Submitted to: American Society for Microbiology Annual Meeting
Publication Type: Abstract only
Publication Acceptance Date: 3/12/2008
Publication Date: 6/2/2008
Citation: Bolster, C.H., Haznedaroglu, B.Z., Walker, S.L. 2008. Variability of Surface Characteristics and Transport Behavior of Escherichia coli Isolates from Different Host. American Society for Microbiology Annual Meeting. Interpretive Summary:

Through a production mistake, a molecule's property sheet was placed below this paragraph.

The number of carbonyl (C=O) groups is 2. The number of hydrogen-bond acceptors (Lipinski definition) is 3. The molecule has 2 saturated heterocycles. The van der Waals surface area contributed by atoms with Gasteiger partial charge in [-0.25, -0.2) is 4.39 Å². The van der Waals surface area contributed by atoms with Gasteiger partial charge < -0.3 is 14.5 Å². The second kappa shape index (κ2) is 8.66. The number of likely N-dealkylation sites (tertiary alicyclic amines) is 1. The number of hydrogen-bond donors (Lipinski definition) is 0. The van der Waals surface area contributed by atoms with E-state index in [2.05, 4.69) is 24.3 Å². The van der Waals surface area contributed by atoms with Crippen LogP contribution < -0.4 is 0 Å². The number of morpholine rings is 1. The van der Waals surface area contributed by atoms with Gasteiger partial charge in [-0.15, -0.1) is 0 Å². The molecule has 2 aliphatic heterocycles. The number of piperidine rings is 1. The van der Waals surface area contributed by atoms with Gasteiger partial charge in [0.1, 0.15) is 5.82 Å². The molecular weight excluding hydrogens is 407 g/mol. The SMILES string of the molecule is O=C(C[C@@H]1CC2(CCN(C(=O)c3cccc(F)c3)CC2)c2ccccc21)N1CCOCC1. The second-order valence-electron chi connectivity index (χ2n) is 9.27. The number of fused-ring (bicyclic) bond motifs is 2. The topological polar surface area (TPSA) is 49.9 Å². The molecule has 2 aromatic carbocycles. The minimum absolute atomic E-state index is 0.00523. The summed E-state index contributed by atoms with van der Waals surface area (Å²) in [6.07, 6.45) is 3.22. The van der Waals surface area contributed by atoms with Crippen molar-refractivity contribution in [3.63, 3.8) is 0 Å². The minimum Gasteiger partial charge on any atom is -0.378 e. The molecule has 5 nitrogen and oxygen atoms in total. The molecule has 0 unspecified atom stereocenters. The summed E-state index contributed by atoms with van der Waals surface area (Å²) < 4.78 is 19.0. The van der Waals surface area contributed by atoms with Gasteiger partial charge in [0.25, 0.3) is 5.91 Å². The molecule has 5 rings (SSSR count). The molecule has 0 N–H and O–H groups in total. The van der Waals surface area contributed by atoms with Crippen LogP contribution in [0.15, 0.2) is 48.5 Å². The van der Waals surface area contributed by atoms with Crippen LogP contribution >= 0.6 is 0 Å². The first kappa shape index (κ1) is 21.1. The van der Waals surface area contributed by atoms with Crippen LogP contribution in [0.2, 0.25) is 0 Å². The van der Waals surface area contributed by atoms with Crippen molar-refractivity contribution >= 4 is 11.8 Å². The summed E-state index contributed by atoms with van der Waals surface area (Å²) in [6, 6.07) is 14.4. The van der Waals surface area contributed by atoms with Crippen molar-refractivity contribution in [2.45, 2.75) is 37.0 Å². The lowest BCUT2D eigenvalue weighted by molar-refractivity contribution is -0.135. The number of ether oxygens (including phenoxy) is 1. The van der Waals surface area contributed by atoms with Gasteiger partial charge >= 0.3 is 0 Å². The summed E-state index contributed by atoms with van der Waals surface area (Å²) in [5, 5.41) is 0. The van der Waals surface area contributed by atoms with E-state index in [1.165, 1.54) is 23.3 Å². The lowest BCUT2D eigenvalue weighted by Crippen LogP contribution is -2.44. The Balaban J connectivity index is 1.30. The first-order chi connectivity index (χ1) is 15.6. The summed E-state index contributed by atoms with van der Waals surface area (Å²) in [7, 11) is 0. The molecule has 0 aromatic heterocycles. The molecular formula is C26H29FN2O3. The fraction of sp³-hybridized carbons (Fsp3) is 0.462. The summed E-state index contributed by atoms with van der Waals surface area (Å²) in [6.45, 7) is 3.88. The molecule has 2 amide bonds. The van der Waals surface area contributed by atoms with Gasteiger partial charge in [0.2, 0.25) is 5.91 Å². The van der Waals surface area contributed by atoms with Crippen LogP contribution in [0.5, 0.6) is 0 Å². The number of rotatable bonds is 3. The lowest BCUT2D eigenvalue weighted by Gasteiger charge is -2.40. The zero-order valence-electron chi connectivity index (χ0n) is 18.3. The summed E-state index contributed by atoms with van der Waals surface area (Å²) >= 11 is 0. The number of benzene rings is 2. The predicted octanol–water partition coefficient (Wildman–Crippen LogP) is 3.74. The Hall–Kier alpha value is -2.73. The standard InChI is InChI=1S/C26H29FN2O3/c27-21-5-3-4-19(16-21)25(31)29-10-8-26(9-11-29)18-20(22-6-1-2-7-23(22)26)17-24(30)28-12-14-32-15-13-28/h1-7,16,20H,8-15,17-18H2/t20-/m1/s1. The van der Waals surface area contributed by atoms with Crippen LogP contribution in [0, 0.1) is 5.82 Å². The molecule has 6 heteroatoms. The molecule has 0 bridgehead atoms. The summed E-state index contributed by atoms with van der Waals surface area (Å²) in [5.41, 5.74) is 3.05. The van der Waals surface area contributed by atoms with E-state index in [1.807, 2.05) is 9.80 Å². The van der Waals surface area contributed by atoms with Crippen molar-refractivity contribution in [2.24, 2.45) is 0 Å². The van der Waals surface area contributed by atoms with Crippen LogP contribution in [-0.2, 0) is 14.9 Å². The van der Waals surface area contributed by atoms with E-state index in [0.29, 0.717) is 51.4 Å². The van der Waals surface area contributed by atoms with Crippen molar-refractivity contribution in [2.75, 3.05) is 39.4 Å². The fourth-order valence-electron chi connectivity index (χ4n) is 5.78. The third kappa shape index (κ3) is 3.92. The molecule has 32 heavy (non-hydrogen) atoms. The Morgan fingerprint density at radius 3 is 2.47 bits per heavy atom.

Technical Abstract: Escherichia coli is a commonly used indicator organism for detecting the presence of fecal-borne pathogenic microorganisms in water supplies. The importance of E. coli as an indicator organism has led to numerous studies looking at surface characteristics and transport behavior of this important microorganism. In many of these studies, however, a single strain of E. coli was used even though research has shown a significant amount of genetic variability exists among different strains of E. coli. If this genetic diversity results in differences in surface characteristics that control transport, different strains of E. coli may exhibit different rates of transport in the environment. Therefore, the objective of our study was to investigate the variability in surface characteristics and transport behavior of E. coli isolates obtained from six different sources: wildlife, human, horse, beef cattle, dairy cattle, and poultry. Cell properties such as electrophoretic mobility, cell size and shape, hydrophobicity, charge density, and extracellular polymeric substance composition were measured for each isolate. In addition, transport behavior of each strain was assessed by measuring bacterial transport through 10-cm packed beds of clean quartz sand. Our results show large diversity in cell properties and transport behavior for the different E. coli isolates and that the best predictor of breakthrough was cell width and shape. This diversity in transport behavior must be taken into account when making assessments of the suitability of using E. coli as an indicator organism for specific pathogenic microorganisms in groundwater environments as well as modeling the movement of E. coli in the subsurface.